Lidth's Jays, Japan

Taking a "Green Shower" in Japan

Mark Brazil|August 24, 2016|Blog Post

Mark Brazil developed his fascination with the natural world, especially birds and mammals, during his boyhood in the landlocked English county of Worcestershire. He pursued academic interests in biology during studies in England and Scotland, while exploring the coasts and mountains of Britain in search of birds. Mark earned his PhD from Stirling University, Scotland, for his work on avian behavioral-ecology in Iceland and Scotland.

Stretching in a chain between Kyushu and Taiwan, lie the islands of the Nansei Shoto, literally the southwestern archipelago, of Japan. At times these islands have been linked; at other times, they have been disconnected both from each other and from the main islands to the north (Kyushu) and south (Taiwan). Over prolonged periods of isolation, unique endemic species have evolved here among many groups of organisms—from flowering plants to mammals—and the islands are now quite rightly regarded as ‘biodiversity hotspots.’ 

The Amami Islands represent a unique subset of the Nansei Shoto. Here, the natural vegetation consists of the subtropical forest that was previously typical of the region. Leaving the sugar cane fields and Ryukyu Pines of the lowlands and lower slopes behind, this area is home to dense, broad-leafed, evergreen, hill forests. Light is scarce; the dense leafy canopy of the trees block so much light that relatively few flowering plants thrive below. These forests run along the spine of the island, draping down the flanks of its mountains, and provide homes to some of the strangest creatures in the region. Many of these endemic creatures—salamanders, frogs, snakes, and mammals—are both secretive and nocturnal, but most of the bird species are active during the daytime.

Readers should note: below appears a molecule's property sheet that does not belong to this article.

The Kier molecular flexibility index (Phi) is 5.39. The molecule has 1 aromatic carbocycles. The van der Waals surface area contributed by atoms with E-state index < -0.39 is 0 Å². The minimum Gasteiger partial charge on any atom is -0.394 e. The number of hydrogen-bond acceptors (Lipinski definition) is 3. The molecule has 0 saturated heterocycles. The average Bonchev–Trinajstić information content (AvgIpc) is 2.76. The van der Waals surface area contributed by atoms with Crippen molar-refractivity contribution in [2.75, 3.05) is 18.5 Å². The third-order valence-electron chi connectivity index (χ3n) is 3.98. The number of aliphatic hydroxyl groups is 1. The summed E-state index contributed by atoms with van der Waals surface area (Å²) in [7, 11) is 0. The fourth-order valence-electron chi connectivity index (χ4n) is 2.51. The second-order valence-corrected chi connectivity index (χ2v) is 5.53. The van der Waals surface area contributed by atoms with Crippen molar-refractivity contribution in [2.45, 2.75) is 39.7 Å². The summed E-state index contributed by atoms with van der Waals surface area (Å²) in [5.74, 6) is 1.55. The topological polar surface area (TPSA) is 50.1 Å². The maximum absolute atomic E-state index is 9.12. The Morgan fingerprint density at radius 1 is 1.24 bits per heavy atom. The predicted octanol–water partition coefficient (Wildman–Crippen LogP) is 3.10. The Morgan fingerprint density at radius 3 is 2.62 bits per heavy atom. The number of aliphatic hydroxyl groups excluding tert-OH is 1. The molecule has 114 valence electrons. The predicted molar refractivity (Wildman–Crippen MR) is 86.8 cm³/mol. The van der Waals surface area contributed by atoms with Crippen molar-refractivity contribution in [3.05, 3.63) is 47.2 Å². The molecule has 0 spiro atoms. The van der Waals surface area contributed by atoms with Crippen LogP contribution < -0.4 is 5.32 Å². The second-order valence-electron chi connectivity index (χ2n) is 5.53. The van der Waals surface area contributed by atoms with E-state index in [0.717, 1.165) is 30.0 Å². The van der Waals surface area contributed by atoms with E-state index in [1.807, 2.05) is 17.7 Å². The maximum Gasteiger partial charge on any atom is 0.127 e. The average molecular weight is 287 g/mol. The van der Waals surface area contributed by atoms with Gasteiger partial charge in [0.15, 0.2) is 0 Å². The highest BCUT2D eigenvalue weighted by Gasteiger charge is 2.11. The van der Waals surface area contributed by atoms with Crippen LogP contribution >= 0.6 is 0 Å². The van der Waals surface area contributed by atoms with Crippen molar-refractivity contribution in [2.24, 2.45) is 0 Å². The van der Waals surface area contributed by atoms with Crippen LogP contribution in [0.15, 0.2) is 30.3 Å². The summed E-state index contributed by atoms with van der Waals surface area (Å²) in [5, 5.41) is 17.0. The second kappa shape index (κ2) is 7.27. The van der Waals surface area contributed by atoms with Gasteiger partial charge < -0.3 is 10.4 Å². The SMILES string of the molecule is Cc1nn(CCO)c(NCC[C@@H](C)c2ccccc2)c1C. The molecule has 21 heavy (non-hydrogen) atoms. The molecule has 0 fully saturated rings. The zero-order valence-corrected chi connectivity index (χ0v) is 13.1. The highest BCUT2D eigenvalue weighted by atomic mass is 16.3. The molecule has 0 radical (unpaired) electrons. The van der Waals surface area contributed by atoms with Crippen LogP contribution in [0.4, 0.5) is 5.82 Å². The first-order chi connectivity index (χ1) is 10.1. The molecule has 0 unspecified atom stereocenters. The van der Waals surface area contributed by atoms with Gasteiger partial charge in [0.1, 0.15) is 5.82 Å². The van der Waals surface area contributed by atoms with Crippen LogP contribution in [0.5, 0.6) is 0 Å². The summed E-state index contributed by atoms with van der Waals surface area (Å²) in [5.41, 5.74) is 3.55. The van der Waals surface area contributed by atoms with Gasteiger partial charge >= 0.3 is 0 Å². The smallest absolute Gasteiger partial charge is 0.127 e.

On Zegrahm’s upcoming Asia’s Subtropical Isles: Philippines, Taiwan & Japan expedition, we will search for white-backed woodpeckers, Lidth’s jays, and Ryukyu robins. The island of Amami Oshima supports two species of woodpeckers—the wide-ranging Japanese pygmy woodpecker that we will likely see elsewhere during our trip, and the larger black, white, and maroon white-backed’s. The jays nearest relative lives far to the west in the Himalayas, but here on Amami Oshima, Lidth’s jays forage quietly on the forest flora. Our challenge will be to spot them before they spot us, as we wander along forest trails. The robin, meanwhile, is a small but beautiful songster, related more closely to the robin of Europe than that of North America. This feisty little black-chested bird has a beautiful singing voice, and our goal will be to listen out for its memorable song. 

Here and there, where light has broken in through the canopy, we will find stands of graceful tree ferns towering as tall as the forest canopy. Beneath the canopy, the trunks and branches of the forest trees are damp with moss and sprout clumps of epiphytic ferns. Walking through this kind of forest provides what the Japanese refer to as a “green shower,” a peaceful therapy of dappled light, natural forest, and natural sounds.

Amami Oshima is lush in every respect; its hills are carpeted with evergreen broadleaf forest, its river mouths sport mangrove forests, and just offshore it has fringing coral reefs. It is a fascinating, and surprising tropical corner in a country that typically conjures up very different images of dense urban and industrial development.   

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